19. More between-session work and meetings held in developing countries entail increased resources of host countries. The concept of shared hosting may be introduced where no one country feels able to bear the full cost (this may also facilitate increased developing country involvement).

20. Committees should complete the process of discussion and agree on draft standards. Standards should only be submitted to the Commission for approval when there is believed to be consensus or the basis for a clear decision. All standards should be submitted for final approval at Step 5. The Commission will accept the standard, or refer the standard back to the committee to explore certain changes, or cancel or suspend work on the standard. The Commission is not a suitable venue for standard drafting and it would not itself change the standard at this final stage.

21. Decisions in committees and the Commission should wherever possible continue to be taken by consensus. There is need for agreement on a definition of consensus and the evaluation proposes "no formal objection by more than one member present at the meeting". In the case of a vote, it should only be in the Commission, and by a two-thirds majority of those present and voting.

Expert Advice and Scientific Risk Assessment

22. Expert advice to Codex needs to have greater identity and coordination and significantly increased resources and its independence and transparency need to be further reinforced within FAO/WHO. There should also be greater distinction between the function of risk assessment undertaken by experts and that of risk management undertaken by Codex committees. At the same time, Codex needs to be able to establish priorities within an agreed budget for expert advice in line with its work programme. This budget needs to be adequate to, not only cover the inputs from JECFA, JEMRA and JMPR [ JECFA - Joint Expert Committee on Food Additives and Contaminants; JEMRA - Joint Meetings on Microbiological Risk Assessment; JMPR - Joint Meeting on Pesticide Residues .] to Codex, and also respond to priorities for more ad hoc advice, including for the new issues mentioned in paragraph 8 and for emerging issues.

23. It is recommended that FAO and WHO establish a scientific committee of eminent scientists to provide to Codex and the two Organizations, over-arching scientific advice, including on emerging challenges and to provide guidance and quality control to JECFA, JEMRA, JMPR and ad hoc committees. A joint FAO/WHO Secretary to the Scientific Committee and Coordinator for Risk Assessment and Food Safety and Health Scientific Advice should be appointed and housed in WHO. The secretariats to the existing JECFA, JEMRA and JMPR should continue as at present. WHO is recommended to markedly increase its contribution for health risk-assessment. In addition to the work on food safety assessment, FAO should strengthen its input on good manufacturing and handling practice.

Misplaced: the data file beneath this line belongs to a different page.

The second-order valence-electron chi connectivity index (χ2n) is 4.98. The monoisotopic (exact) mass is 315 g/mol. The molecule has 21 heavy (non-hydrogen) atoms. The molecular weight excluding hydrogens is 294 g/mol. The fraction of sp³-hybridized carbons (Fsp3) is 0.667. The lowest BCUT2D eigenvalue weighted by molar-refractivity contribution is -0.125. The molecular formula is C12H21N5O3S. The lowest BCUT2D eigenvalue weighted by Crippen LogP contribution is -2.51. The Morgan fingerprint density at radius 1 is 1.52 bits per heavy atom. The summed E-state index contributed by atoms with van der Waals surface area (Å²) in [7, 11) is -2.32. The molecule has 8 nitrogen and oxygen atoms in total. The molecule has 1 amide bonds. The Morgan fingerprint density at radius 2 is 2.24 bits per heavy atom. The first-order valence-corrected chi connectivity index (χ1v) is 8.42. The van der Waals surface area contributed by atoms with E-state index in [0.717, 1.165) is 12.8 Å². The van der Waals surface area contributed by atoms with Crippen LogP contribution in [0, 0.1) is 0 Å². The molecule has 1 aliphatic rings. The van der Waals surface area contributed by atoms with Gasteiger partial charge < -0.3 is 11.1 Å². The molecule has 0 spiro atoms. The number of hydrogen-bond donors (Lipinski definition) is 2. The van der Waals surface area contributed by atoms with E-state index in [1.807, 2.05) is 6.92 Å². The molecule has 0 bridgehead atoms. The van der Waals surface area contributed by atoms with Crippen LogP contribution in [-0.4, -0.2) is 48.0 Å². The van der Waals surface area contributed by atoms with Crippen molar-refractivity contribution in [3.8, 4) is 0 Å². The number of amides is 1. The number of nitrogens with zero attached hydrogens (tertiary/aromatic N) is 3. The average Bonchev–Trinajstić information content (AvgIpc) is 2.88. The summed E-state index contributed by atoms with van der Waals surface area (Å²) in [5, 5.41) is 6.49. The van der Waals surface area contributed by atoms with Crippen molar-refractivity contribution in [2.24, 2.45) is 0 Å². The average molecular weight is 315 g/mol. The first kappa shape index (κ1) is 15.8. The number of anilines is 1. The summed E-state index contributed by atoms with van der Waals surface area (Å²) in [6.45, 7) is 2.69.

24. Urgency is attached to increasing the throughput of standards for pesticides to ensure that new pesticides can be reviewed quickly and existing pesticides recommendations updated. Expansions in the work of the JECFA and JEMRA are also envisaged. The minimum necessary immediate increase in resources from FAO and WHO is estimated at US$ 2.5 million per biennium.

25. It is also recommended that the consultation requested by the Codex Alimentarius Commission on strengthening scientific support for Codex decision making now be regarded as an immediate priority. A number of points for consideration by the study and subsequent consultation are discussed in the report.

Capacity Building

26. Capacity building for food safety and health systems for domestic consumers and for trade is a major priority of developing countries. In many of these countries, domestic food safety surveillance and controls tend to be very weak.

27. The evaluation found inadequate interaction between FAO and WHO at the country level in developing food safety systems and food standards. The new funding arrangement, for which the secretariat is provided by WTO and some seed money from the World Bank, is welcomed. It is a valuable initiative to foster cooperation for capacity building in relation to standards and the SPS agreement between FAO, WHO, OIE and IPPC. The new trust fund hosted by WHO (Codex trust fund) to enable effective participation in Codex, including attendance at meetings, is also welcomed. A major joint FAO-WHO effort is now recommended to mobilize extra-budgetary funds and foster coordinated bilateral assistance in capacity building. This will help promote a more coordinated approach between WHO and FAO. In addition, FAO and WHO should urgently analyse and report back to the Codex Alimentarius Commission on how they will improve coordination and distribution of work drawing on their mutual strengths and synergies.

In Conclusion

28. We recommend early and continued action for implementation of agreed recommendations with:
early decisions on funding requirements and new managerial arrangements by the FAO and WHO Governing Bodies;
early action by the Codex Alimentarius Commission itself to act on recommendations without loss of momentum by reference to Codex general committees; and
establishment of a task force between FAO, WHO and Codex chair and vice-chairs to follow-up and monitor implementation of the evaluation recommendations.